Two days ago the governor of my state announced that schools will continue with distance learning through the end of the school year. It was a result I’ve been expecting since mid-March, so it didn’t impact me much. Yet from the reactions on social media, I realized that not everyone has already let go of school. They’d retained hope that things could go back to normal. That their high school seniors would get to have prom, graduation, yearbook day. I suppose I’ve already had practice letting go of life experiences that I expected my kids to have, but they didn’t get to have. I’ve had three kids depart high school and only one of them had a graduation ceremony. I thought I would get to help my kids navigate prom and dating, only one of them has done any of that. Depression and anxiety had already stripped away the social trappings of school that so many are mourning this week. Their grief is real and hard.
I was a little surprised at my high school kid’s reaction to the news of cancellation. He wasn’t surprised either, but having it be official flipped some mental switch. He hadn’t even logged into his online classrooms. The day after cancellation, he did. I don’t know how far he’ll take the next steps, but he seems to have internalized that if he wants an education, he is the one who has to put in the time. Now he has to figure out how to get himself to put in time on a daily basis when there is no set schedule except one he creates for himself.
I skim read an article this morning about how lockdown orders are likely to permanently shape the way that teens think about the world. Much of what the article said made sense to me. Because of brain development that happens during the teen years, the experiences of those years create hardwired reactions that are buried deep in the psyche. Today’s teens are having a collective experience of isolation that is unlike anything a generation of teens has experienced before. Isolation can be collective because of the internet. This will change the generation they become and no one knows how yet. On the other hand, every teenager has been shaped by their experiences and their choices relating to those experiences. It is entirely normal for teens to be afraid of adulthood and the future. It is entirely normal for teens to have their hopes and expectations smashed in one way or another and for them to then have to learn how to pick up the pieces and keep going. So this is all yet another case of life being completely normal and completely unprecedented at the same time.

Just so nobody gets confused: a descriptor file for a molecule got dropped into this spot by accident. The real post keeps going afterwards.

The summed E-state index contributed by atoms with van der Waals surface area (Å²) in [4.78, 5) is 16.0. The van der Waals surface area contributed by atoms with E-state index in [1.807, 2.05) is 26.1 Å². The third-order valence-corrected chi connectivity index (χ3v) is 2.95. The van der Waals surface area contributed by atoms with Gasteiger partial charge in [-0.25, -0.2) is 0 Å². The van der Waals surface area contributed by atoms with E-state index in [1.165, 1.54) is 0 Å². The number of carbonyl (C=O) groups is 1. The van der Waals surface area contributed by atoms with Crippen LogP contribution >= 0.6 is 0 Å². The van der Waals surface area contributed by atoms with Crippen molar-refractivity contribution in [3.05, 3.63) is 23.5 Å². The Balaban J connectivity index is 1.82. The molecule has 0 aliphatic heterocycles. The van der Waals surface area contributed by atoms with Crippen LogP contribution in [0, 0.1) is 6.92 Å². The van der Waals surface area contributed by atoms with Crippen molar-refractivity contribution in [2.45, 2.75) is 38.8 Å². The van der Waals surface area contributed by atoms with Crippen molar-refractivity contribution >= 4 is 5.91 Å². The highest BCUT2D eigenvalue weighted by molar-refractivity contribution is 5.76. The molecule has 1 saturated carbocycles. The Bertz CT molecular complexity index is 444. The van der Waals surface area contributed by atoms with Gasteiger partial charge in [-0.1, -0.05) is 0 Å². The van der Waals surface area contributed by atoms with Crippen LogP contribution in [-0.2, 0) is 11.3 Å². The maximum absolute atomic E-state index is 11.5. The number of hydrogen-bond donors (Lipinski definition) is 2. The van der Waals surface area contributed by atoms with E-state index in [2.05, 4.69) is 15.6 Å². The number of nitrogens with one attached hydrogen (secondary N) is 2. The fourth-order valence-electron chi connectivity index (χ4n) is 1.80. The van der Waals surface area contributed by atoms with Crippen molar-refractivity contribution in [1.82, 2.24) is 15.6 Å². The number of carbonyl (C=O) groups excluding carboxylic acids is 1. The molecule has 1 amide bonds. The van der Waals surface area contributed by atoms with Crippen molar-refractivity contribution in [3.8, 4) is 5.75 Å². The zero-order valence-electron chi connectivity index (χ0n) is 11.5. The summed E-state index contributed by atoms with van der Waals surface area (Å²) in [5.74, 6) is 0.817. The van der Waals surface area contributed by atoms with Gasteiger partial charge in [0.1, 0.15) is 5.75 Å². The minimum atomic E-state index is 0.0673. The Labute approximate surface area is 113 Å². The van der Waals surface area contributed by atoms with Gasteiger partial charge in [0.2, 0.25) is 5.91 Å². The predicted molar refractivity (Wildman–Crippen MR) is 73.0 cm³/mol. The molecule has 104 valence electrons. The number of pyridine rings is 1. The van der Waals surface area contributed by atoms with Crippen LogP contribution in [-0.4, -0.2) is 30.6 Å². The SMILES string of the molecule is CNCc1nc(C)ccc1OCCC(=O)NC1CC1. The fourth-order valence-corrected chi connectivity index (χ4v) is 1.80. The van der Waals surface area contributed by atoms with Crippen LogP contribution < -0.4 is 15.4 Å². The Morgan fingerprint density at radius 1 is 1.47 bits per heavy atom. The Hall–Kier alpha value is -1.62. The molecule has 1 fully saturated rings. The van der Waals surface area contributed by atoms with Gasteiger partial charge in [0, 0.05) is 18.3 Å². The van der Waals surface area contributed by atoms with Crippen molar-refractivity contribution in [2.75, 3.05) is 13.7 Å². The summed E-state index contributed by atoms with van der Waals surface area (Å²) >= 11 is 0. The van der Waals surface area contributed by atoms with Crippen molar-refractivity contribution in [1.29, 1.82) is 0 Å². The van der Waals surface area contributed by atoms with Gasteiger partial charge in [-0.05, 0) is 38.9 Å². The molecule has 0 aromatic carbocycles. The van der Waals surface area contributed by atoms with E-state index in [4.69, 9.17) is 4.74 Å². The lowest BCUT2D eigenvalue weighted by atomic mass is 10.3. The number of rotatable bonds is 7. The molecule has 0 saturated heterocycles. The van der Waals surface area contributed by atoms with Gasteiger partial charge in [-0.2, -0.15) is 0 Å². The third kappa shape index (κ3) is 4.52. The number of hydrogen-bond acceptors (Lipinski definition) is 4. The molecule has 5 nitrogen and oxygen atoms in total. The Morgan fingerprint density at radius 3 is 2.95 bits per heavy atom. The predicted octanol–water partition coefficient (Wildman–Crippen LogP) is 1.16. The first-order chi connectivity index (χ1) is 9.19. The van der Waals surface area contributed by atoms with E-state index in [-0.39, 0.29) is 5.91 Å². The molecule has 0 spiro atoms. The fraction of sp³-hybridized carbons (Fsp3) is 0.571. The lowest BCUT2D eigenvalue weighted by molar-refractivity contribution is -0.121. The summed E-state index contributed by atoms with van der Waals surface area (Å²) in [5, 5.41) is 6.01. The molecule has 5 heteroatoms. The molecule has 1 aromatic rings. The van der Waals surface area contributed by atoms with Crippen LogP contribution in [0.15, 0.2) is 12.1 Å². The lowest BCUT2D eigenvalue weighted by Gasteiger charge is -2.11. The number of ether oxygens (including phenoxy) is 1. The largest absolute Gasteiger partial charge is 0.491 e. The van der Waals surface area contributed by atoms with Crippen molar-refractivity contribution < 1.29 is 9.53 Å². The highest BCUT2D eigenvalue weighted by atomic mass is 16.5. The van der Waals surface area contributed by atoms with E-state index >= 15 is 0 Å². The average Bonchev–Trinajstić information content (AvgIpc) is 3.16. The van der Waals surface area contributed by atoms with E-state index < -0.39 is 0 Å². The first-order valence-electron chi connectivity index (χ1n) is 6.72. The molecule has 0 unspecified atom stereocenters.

I know that quarantine is definitely shaping the young adults in my household. Their relationships to each other and to the world at large have shifted. None of us knows for certain what the opportunities and options will be three months from now. I think we’ll be lucky to get school back in the fall and that it will only be accomplished by halving the average class size in Utah. Since the facilities and staff aren’t available to do that easily. I wouldn’t be surprised for there to be A day students and B day students. Or perhaps one week on, one week off. With only half the student body attending at a time. In the meantime, my son has to figure out how to make himself work and I have to stand back and let him struggle with it.